Prebiotics for Gut Health

Prebiotics for Gut Health

What Are Prebiotics?

The human gastrointestinal tract contains over 100 trillion microorganisms, collectively referred to as the gut microbiome. This diverse microbial community plays a vital role in many aspects of health, including immune function, nutrient absorption, metabolism, and even brain processes like cognition and mental health. An expanding area of research aims to beneficially modulate the gut microbiota through dietary and lifestyle approaches as a strategy to support overall wellbeing and prevent disease [1].

One such approach is using prebiotics to promote the growth of advantageous gut bacteria through selective fermentation. Prebiotics are non-digestible food ingredients that stimulate growth of bacteria already present in the colon [2]. The formal concept of prebiotics was first introduced in 1995, but the definition and scope has expanded over the years as research continues to rapidly evolve [2]. The current consensus definition reached in 2016 defines a prebiotic as “a substrate that is selectively utilized by host microorganisms conferring a health benefit” [2].

Prebiotics vs Probiotics

Unlike probiotics, which directly introduce exogenous live bacteria into the gut, prebiotics selectively stimulate the growth and biological activity of indigenous commensal microbes already residing in the gastrointestinal tract. Prebiotics work as a nutritional substrate regardless of viability [2]. For more information on how probiotics can benefit gut health, check out our blog post Probiotics for Specific Health Conditions.

Probiotics are predominantly found in fermented foods like yogurt, kefir, sauerkraut, and kimchi. On the other hand, prebiotics occur naturally in a wider range of whole plant foods and can also be isolated through extraction or synthesized for functional uses. Food sources containing prebiotics include onions, garlic, bananas, whole grains like oats and barley, legumes, root vegetables such as Jerusalem artichoke, and psyllium [1].

Prebiotics and Gut Bacteria

The best documented prebiotics are fructooligosaccharides (FOS) and galactooligosaccharides (GOS) [1,3]. Human trials have demonstrated these selectively enhance the growth of Bifidobacterium species through fermentation, which confer a number of health benefits which include:

  • Stimulating gut barrier function

  • Strengthening host immunity

  • Reducing potentially pathogenic bacteria

  • Enhanced short-chain fatty acid production [1-4].

    In a double-blind study, researchers provided obese women either 16 grams per day of prebiotics (a mix of inulin and oligofructose) or placebo (maltodextrin) for 3 months. The prebiotic group exhibited significantly increased bifidobacteria levels in their gut microbiome compared to the placebo group [4]. While the beneficial impact of Bifidobacterium is well understood, human trials on prebiotics for obesity treatment show inconsistent effects so far. This is likely due to differences in study duration, prebiotic doses, and patient population characteristics. While modulation of the gut microbiota with prebiotics holds promise for obesity management, more research is still needed to better characterize the mechanisms, effective strains, dosing, and long-term efficacy [6].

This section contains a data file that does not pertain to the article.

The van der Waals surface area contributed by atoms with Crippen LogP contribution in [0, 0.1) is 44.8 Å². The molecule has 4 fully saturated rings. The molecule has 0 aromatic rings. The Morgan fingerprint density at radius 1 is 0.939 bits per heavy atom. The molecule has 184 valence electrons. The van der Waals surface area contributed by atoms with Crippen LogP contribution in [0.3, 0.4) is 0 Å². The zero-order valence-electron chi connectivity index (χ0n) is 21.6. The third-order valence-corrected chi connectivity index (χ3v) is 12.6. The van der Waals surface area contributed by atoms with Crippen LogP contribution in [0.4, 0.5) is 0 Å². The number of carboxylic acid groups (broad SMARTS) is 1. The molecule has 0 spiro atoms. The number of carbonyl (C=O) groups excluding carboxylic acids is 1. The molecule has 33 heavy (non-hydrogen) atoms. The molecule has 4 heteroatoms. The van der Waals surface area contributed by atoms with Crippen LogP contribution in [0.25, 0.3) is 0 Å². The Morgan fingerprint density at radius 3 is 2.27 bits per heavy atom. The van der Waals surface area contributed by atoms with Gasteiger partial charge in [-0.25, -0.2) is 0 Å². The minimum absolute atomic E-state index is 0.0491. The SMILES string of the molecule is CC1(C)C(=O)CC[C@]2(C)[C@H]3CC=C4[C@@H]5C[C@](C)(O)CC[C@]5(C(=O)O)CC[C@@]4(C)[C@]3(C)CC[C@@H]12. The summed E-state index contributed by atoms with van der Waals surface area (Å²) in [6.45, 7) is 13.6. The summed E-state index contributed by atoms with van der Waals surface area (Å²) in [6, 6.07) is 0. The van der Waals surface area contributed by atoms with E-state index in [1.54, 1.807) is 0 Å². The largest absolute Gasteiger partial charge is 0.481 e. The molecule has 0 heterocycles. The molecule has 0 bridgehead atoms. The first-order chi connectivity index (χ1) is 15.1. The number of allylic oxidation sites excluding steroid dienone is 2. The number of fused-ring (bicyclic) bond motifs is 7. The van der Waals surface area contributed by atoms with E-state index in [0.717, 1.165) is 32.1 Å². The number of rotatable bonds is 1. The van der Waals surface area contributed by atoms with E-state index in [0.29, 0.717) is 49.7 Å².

In addition to increasing Bifidobacterium, prebiotics can also elevate levels of other potentially helpful bacteria such as Faecalibacterium prausnitzii, Eubacterium rectale, and certain Lactobacillus strains. At the same time, prebiotics suppress potentially harmful pathogens like Clostridium and Escherichia coli [1-4].

    The ability to selectively stimulate advantageous commensal microbes gives prebiotics the potential to benefit digestive health and immune function.

    Fermentation of prebiotics by gut microbes yields short-chain fatty acids like butyrate, that serve as an energy source for intestinal cells. Butyrate also helps maintain gut barrier integrity and avoid impairments which would allow bacteria and toxic byproducts to leak into the bloodstream, triggering inflammation [1,3].

    A 3-month prebiotic trial in obese women found changes in beneficial bacteria like Bifidobacterium and F. prausnitzii strongly correlated with decreases in serum lipopolysaccharides, a marker of inflammation. This indicates prebiotics may reduce metabolic endotoxaemia, which is tied to obesity, diabetes, and heart disease risk [4].

    Benefits of Prebiotics

    Both animal studies and human clinical trials suggest prebiotics may provide the following health benefits, though more research is still needed to confirm efficacy:

    • Help lower LDL cholesterol and triglyceride levels, improve insulin response and blood glucose regulation, and reduce metabolic endotoxaemia and inflammation [1,4].

    • Relieve constipation by increasing stool frequency and weight, reduce gastrointestinal discomfort in digestive disorders like irritable bowel syndrome (IBS), and improve absorption of key minerals like calcium and magnesium [1,3]

    • Enhance resistance to pathogens, modulate development of gut immunity in infants, and alleviate allergy symptoms like eczema, asthma, and food allergies in children [1,3].